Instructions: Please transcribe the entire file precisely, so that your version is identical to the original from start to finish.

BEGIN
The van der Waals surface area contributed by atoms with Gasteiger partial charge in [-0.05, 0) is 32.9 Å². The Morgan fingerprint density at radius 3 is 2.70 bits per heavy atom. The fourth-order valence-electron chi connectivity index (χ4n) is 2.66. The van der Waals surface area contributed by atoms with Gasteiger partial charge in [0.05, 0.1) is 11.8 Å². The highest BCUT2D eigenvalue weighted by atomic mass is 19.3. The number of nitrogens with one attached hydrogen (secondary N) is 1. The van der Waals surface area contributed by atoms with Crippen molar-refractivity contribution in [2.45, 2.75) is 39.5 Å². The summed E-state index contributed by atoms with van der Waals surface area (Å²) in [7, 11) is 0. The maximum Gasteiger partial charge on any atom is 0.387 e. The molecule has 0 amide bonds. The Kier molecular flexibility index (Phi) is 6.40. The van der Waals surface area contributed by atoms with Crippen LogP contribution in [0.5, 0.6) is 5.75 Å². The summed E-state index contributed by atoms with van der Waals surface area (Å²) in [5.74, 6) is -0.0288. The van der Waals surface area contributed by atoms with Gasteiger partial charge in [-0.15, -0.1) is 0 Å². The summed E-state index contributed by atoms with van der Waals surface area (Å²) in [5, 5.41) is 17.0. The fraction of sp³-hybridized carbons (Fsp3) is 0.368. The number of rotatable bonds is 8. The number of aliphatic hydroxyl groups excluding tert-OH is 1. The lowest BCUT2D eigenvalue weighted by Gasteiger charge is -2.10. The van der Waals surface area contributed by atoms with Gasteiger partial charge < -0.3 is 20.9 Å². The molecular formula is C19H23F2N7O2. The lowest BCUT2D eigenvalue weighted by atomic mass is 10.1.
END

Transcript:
The van der Waals surface area contributed by atoms with Gasteiger partial charge in [-0.05, 0) is 32.9 Å². The Morgan fingerprint density at radius 3 is 2.70 bits per heavy atom. The fourth-order valence-electron chi connectivity index (χ4n) is 2.66. The van der Waals surface area contributed by atoms with Gasteiger partial charge in [0.05, 0.1) is 11.8 Å². The highest BCUT2D eigenvalue weighted by atomic mass is 19.3. The number of nitrogens with one attached hydrogen (secondary N) is 1. The van der Waals surface area contributed by atoms with Crippen molar-refractivity contribution in [2.45, 2.75) is 39.5 Å². The summed E-state index contributed by atoms with van der Waals surface area (Å²) in [7, 11) is 0. The maximum Gasteiger partial charge on any atom is 0.387 e. The molecule has 0 amide bonds. The Kier molecular flexibility index (Phi) is 6.40. The van der Waals surface area contributed by atoms with Crippen LogP contribution in [0.5, 0.6) is 5.75 Å². The summed E-state index contributed by atoms with van der Waals surface area (Å²) in [5.74, 6) is -0.0288. The van der Waals surface area contributed by atoms with Gasteiger partial charge in [-0.15, -0.1) is 0 Å². The summed E-state index contributed by atoms with van der Waals surface area (Å²) in [5, 5.41) is 17.0. The fraction of sp³-hybridized carbons (Fsp3) is 0.368. The number of rotatable bonds is 8. The number of aliphatic hydroxyl groups excluding tert-OH is 1. The lowest BCUT2D eigenvalue weighted by Gasteiger charge is -2.10. The van der Waals surface area contributed by atoms with Gasteiger partial charge < -0.3 is 20.9 Å². The molecular formula is C19H23F2N7O2. The lowest BCUT2D eigenvalue weighted by atomic mass is 10.1.